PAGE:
LPs not changing their investment strategy because of Brexit, trade war: survey

  • Brexit not deterring LPs, according to survey
  • Trade tensions with China also not a factor
  • Recession is a least a year away, say 44 percent of respondents

An escalating trade war between the U.S. and China and the U.K.’s upcoming departure from the European Union aren’t enough to deter limited partners from pumping capital into private equity, according to a survey from global placement agency Eaton Partners.

Out of the 50 LPs surveyed, 48 percent said that uncertainty about Brexit has “no immediate impact” on their investment activity in the U.K. Around 27 percent said they would invest less in the region and 4 percent plan to allocate more to the U.K., the survey, which was published on Tuesday, showed.

An even larger percentage of investors said they’re not worried about escalating trade tensions with China on their Chinese investments. About 69 percent of respondents said the punitive tariffs set by each country don’t affect their investment strategy in the region. Eight percent of LPs plan to increase investments in China and 4 percent plan to decrease their investments.

Peter Martenson, a partner at Eaton, told Buyouts he’s “pleasantly surprised” that investors aren’t being impacted by the daily news cycle and its framing of the trade war and Brexit, which he labeled as more negative.

“Our polling shows that institutional investors are maintaining a business-as-usual posture even in the face of geopolitical headwinds and economic uncertainty,” Martenson said in the survey.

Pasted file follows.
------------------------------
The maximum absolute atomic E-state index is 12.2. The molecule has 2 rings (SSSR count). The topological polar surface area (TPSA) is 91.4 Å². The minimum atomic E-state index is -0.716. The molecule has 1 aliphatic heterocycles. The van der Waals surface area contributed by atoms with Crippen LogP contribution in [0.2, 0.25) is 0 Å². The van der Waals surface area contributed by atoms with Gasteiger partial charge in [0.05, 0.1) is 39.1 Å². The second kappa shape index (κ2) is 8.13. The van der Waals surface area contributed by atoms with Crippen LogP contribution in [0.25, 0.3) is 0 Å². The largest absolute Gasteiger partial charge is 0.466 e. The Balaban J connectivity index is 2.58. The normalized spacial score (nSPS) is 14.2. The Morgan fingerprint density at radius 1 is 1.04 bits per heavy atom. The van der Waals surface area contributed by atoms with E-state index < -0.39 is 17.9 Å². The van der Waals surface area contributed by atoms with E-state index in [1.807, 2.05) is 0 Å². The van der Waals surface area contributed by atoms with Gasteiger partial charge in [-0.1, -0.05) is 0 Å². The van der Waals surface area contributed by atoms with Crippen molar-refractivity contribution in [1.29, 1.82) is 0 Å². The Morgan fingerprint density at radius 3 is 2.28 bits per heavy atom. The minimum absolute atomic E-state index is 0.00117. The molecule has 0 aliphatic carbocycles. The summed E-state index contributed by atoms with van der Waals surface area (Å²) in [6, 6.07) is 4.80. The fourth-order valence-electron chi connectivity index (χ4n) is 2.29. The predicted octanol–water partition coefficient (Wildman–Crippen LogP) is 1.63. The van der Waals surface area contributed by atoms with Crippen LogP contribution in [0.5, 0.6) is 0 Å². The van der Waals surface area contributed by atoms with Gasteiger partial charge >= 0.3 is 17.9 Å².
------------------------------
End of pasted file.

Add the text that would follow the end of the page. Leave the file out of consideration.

“They seem to be a bit more positive with their investment, and the tactical implementation of it,” he said during a phone call.

According to the survey, LPs view the broader economy more positively than Wall Street, with 50 percent of respondents reporting that despite slowing growth, the economy is doing well. A recession is at least a year away, according to 44 percent of those surveyed. Six percent of respondents believe the economy is noticeably deteriorating and that the U.S. will enter a recession in 2019.

Geopolitics weren’t the only thing on investors’ minds as they also shared their views on investment strategies not related to the public markets. Around 36 percent of LPs felt that litigation finance would bring the strongest uncorrelated returns to equity markets, followed by life settlements, which received 32 percent. Timberland/farmland and royalties asset classes received 22 percent and 10 percent, respectively, of support among LPs.

Investments performed strongly in the first half of 2019 but are not expected to perform as well in the second half of the year, according to 73 percent of survey respondents.

“I think people are being cautious and that’s coming through in the results,” Martenson said. “The first half was really good, whether it’s the GDP or the stock markets.”

The results are a good indicator of what to expect at the end of the year and in 2020, according to Martenson, who expects an end to the trade war, “which would be a positive push for the U.S. and the global economy.”